As the arrival of spring brings warmer weather, many Massachusetts residents may hop on their motorcycles to go to work, school or to take a joy ride. Others even ride their motorcycle as a part of their job. Yet, the increase in the number of bikes on the road should bring about an increased awareness of their presence. Motorists who fail to notice motorcycles put riders at risk of suffering serious injuries that can lead to permanent disability or death.
Sadly, one such motorcycle accident happened recently, leaving a police officer dead. The officer was taken to the hospital following the accident with serious injuries, but he later died, leaving behind his wife and two children. Though the exact cause of the accident remains under investigation, there is always the possibility in these types of cases that a negligent driver’s failure to yield caused him or her to strike the motorcyclist and then flee the scene.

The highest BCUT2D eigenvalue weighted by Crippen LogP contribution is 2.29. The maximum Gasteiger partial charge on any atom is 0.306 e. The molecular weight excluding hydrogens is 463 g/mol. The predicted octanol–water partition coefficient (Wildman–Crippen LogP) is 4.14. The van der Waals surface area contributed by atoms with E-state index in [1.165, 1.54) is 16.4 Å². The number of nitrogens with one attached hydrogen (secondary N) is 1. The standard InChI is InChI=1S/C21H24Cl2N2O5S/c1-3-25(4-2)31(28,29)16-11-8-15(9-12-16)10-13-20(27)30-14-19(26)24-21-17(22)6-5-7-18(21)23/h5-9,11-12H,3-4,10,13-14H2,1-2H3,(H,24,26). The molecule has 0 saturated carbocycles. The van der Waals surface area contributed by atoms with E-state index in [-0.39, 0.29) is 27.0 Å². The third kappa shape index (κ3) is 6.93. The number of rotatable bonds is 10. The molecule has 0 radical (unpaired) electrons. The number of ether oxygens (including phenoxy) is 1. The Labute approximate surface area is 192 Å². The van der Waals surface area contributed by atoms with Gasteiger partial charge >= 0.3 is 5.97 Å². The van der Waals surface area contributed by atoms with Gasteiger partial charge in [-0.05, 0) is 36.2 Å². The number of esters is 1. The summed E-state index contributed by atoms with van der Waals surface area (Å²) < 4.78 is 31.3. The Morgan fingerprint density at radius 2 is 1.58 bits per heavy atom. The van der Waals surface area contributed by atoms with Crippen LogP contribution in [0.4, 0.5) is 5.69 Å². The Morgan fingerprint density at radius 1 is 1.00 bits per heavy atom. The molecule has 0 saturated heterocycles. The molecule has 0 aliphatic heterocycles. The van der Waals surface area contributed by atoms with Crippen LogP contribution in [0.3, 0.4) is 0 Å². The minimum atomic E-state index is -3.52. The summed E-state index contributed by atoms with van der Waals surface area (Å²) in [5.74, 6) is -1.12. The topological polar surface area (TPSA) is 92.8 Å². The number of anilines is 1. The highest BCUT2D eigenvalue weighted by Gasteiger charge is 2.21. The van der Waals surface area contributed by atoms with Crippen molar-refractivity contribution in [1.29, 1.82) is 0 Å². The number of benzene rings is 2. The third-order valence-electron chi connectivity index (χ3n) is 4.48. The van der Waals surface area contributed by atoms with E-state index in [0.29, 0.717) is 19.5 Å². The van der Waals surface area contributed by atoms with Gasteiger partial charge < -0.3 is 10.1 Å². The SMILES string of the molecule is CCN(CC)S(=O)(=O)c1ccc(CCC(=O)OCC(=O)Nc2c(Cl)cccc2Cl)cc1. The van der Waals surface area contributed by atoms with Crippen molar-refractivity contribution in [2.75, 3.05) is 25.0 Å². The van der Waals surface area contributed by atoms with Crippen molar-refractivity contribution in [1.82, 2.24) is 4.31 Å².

If this turns out to be the case, then the family of the fatal motorcycle crash victim may be able to file a wrongful death lawsuit against the negligent driver who caused the accident. Though one who is hurt in a job related accident, or his or her family if the crash is fatal, may recover workers’ compensation or survivor benefits, it often is not enough to cover all damages suffered. In fact, workers’ compensation cannot provide money for pain and suffering, which may help an injured individual or his or her surviving family find comfort and peace during a difficult time.
Succeeding on a personal injury or wrongful death claim is dependent upon showing certain elements. A motorcycle accident victim or his or her surviving family must adequately show the defendant was in fact negligent and that negligence caused the victim’s injuries or death. If a judge or jury is convinced these elements existed, then liability may be imposed on that driver and compensation may be awarded to the victim or his or her family.
Source: Boston.com, “Plymouth police officer killed in serious motorcycle accident,” Doug Saffir, April 1, 2014